Who or what shaped the cosmos and life? In the heated battle over evolution, creation, and intelligent design, all sides have become deeply entrenched. Dialogue has vanished amid the smoke and shrapnel.
Astronomer and author Hugh Ross leaps into the fray with a unique approach—one that brings real hope for progress in pursuit of the truth. In Creation as Science he proposes that any account (or model) of how the universe, life, and humans came to be deserves serious consideration if and only if it is verifiable/falsifiable. A valid model must stand or fall by the scientific method. It must address the why questions and successfully predict what ongoing research will reveal.
This book introduces one such model, the Reasons to Believe (RTB) Creation Model. While many voices argue that creation is a strictly religious notion, Ross demonstrates that it can also be a scientific one. His model incorporates what the latest research says—in striking harmony with the Bible—about:
• The origin and expansion of the universe
• What life demands of a galaxy, star, and planet
• How and when life formed
• How changes in the sun impacted the fossil record
• The emergence and sustenance of humanity and civilization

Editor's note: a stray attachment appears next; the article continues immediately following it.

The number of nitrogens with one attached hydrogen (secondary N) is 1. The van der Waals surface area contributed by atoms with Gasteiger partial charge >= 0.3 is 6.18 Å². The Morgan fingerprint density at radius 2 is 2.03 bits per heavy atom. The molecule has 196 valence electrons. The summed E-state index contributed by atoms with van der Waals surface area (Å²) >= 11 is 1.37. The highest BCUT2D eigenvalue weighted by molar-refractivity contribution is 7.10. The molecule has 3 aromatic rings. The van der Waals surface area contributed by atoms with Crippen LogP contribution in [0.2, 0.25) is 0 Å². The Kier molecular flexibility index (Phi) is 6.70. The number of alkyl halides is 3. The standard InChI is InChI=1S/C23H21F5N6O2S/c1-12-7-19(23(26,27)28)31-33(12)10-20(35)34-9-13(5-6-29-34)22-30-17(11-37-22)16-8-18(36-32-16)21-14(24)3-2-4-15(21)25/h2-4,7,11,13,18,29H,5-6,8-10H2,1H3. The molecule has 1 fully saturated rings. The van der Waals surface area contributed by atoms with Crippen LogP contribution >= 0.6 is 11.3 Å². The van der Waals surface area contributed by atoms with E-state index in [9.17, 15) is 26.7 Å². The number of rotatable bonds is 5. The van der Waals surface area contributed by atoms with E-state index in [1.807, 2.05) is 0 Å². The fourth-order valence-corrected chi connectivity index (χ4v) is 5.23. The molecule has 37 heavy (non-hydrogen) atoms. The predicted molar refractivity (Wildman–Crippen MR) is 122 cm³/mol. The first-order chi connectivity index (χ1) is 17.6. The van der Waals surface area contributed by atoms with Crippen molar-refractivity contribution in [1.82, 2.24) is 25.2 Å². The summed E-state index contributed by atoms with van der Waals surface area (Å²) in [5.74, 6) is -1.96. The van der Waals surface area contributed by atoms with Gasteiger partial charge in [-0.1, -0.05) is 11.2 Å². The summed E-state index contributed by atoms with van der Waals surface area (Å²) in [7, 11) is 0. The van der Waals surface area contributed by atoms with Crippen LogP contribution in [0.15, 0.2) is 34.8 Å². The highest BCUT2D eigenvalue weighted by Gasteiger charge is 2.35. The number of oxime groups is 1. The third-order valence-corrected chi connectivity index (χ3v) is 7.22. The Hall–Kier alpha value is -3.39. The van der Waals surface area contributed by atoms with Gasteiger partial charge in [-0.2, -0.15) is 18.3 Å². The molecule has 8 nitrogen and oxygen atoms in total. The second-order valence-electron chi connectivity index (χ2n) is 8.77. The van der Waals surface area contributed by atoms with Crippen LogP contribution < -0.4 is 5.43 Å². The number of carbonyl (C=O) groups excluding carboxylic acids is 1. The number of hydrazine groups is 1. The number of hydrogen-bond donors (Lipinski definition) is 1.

Ross concludes with a stunning assertion: Scientists’ willingness to consider creation as a testable possibility can boost scientific advance and spark a resurgence of interest in the scientific enterprise.
Save more when you purchase this volume as part of the Hugh Ross / Reasons To Believe Collection (9 Vols.)!
This is the most scientifically compelling compilation I have ever read that demonstrates the work of a purposeful Creator in founding the universe, Earth, and life. Through page after page of precisely cited mainstream research studies from the world’s most highly recognized scientific journals, Ross demonstrates the fine-tuning that was required to prepare the universe and Earth for human life. If scientists would read this book, they’d be confronted with overwhelming evidence from astronomy, biology, and chemistry that would likely shake their preconceptions and change the way they teach.
—James M. Tour, Ph.D., professor of chemistry, Rice University